Trump in Poland: ‘Our values will prevail’

President Trump on Thursday underlined his commitment to Western values and his willingness to stand up to Russia during a speech in Warsaw that seemed designed to reassure European allies.

“The West will never, ever be broken. Our values will prevail, our people will thrive, and our civilization will triumph,” Trump told an audience at Krasinski Square, where a monument to the 1944 Warsaw Uprising against German occupation stands.

Trump took a firm tone with Russia, warning Moscow to stop its “destabilizing activities” in Ukraine and its support for hostile governments in Syria and Iran.


It was a message that seemed directed toward a Polish audience worried about Russia’s creeping influence and historic role in their country.

But at a press conference earlier in the day, he downplayed Russia’s involvement in the U.S. presidential election.

“I think it was Russia but I think it was probably other people and/or countries, and I see nothing wrong with that statement,” he said of interference in the election.

“Nobody really knows,” he added. “Nobody really knows for sure.

“It was Russia and I think it was probably others also and that's been going on for a long period of time.”

On the subject of radical Islamic terrorism, Trump said in his speech that the U.S. and its allies needed to protect “our way of life.”

“We must stand united against these shared enemies to strip them of their territory and their funding, and their networks, and any form of ideological support that they may have,” Trump said.

Trump defended controversial new policies in the United States intended to improve security, including a temporary ban on travelers from six predominantly Muslim nations.

“While we will always welcome new citizens who share our values and love our people, our borders will always be closed to terrorism and extremism of any kind.” 

A Supreme Court decision last month allowed a limited version of the ban to go into effect last week.

He also said the United States must work to combat “new forms of aggression.”

“To meet new forms of aggression, including propaganda, financial crimes, and cyber warfare, we must adopt our alliance to compete effectively in new ways and on all new battlefields,” he said.

Ahead of the address, an administration official briefing reporters said the core theme of the speech was meant to be a defense of Western civilization.

“The basic question of the speech is are we as a civilization confident enough in our own values to defense and preserve our civilization,” the official said.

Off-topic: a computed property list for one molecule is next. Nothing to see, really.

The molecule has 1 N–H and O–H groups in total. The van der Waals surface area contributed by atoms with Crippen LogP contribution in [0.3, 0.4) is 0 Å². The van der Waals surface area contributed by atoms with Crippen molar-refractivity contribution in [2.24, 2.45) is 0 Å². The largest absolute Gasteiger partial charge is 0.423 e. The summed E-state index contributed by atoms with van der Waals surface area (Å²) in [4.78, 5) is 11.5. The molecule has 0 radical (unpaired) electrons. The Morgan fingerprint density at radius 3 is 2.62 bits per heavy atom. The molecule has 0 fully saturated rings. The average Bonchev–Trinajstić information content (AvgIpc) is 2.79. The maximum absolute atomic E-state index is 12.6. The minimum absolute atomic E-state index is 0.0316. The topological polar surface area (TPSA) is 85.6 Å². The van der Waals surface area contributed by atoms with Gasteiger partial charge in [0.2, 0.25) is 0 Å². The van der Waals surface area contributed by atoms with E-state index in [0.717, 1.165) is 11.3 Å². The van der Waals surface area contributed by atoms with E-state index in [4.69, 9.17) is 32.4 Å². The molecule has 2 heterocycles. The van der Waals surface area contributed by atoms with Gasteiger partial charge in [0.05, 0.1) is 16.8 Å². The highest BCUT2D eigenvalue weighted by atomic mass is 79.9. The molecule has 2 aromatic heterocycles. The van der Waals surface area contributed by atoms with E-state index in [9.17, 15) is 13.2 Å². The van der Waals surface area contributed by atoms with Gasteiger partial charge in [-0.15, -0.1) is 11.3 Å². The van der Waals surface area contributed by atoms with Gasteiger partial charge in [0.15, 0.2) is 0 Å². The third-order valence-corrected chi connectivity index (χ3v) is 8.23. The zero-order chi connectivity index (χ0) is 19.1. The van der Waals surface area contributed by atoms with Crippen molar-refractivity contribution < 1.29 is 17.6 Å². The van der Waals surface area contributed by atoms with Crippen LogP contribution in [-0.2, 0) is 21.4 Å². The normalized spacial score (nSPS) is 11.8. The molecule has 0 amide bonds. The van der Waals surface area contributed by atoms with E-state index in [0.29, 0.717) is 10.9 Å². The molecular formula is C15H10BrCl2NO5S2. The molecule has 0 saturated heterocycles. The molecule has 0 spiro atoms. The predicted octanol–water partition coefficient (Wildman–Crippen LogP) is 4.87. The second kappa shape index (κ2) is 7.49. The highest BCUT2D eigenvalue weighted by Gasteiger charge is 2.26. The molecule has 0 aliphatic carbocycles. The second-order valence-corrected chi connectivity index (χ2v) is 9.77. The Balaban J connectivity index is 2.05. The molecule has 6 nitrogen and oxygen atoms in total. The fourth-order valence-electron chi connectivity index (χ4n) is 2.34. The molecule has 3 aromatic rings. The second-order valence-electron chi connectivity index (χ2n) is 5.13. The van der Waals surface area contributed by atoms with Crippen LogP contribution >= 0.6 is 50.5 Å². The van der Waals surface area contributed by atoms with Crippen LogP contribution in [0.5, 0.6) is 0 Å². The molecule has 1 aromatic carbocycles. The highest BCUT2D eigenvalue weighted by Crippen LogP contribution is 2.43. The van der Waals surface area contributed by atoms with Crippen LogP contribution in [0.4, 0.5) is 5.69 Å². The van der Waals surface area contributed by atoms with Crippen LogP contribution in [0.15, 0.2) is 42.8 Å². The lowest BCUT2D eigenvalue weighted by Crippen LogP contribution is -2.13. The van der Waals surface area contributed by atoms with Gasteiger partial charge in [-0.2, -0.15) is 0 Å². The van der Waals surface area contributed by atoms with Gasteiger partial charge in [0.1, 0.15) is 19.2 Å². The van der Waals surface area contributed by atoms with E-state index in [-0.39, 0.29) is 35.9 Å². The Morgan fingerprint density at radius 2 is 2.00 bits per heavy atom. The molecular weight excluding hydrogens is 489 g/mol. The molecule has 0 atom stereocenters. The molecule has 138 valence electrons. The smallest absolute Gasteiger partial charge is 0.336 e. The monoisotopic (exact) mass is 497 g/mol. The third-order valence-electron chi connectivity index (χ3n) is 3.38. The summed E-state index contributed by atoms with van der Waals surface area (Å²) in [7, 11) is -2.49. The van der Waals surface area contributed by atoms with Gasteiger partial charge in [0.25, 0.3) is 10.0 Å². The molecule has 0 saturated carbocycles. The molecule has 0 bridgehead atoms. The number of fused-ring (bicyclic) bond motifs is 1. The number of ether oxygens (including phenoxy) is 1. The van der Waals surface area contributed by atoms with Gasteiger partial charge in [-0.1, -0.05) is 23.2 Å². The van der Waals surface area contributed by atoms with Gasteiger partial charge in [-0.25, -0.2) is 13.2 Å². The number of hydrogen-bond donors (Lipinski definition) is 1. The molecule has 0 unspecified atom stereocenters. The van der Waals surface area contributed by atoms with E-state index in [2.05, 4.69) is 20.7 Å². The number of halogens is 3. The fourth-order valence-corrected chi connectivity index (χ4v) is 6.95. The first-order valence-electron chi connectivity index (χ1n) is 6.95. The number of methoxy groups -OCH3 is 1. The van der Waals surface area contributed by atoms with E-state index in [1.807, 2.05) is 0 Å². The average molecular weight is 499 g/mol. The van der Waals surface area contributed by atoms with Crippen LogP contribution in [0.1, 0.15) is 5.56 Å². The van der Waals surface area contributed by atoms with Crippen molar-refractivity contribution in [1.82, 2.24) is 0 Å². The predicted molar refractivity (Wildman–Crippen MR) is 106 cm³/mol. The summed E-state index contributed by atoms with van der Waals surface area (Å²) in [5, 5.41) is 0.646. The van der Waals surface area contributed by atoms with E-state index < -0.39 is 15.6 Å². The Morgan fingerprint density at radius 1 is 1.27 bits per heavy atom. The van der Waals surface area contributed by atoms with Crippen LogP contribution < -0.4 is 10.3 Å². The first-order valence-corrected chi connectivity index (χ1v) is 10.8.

The setting in Warsaw was to demonstrate “vividly just how much has been sacrificed to preserve our civilization and society.”

After the speech, Trump was set to travel to Hamburg, Germany, for the annual G-20 summit, where he also will have a bilateral meeting with Russian President Vladimir Putin.

During Trump’s first foreign trip in May, the president disappointed European allies when he stopped short of publicly underlining U.S. support for NATO’s Article 5, under which partners in the military alliance pledge to support one another if a nation in the alliance is attacked.

The speech on Thursday was more reassuring in tone.

Trump has sought to get members of NATO to meet their financial commitments to the military alliance of spending 2 percent of their GDP on defense.

In Poland, worries about Russia have been on the rise with Moscow’s intervention in neighboring Ukraine. Russia has had a military presence in Ukraine since 2014, when it annexed the region of Crimea, and has been accused of materially supporting armed separatists in eastern Ukraine.

Moscow separately has been accused of meddling in the U.S. presidential election and in electoral contests in Europe. In the U.S., it is accused of seeking to hurt Democratic nominee Hillary ClintonHillary Diane Rodham ClintonClintons, Stacey Abrams meeting Texas Democrats Biden says Russia spreading misinformation ahead of 2022 elections Highest-ranking GOP assemblyman in WI against another audit of 2020 vote MORE and help Trump.

While Trump’s speech echoed previous U.S presidents and was traditional in tone, a brasher president spoke in a more off-the-cuff manner at a press conference earlier in the day.

Besides questioning the degree of Russia’s influence in the election, Trump criticized the media and former President Barack ObamaBarack Hussein ObamaHave our enemies found a way to defeat the United States? Millennial momentum means trouble for the GOP Biden's Cuba problem: Obama made a bet and lost MORE for not doing enough at the time to react to any foreign involvement in the presidential contest.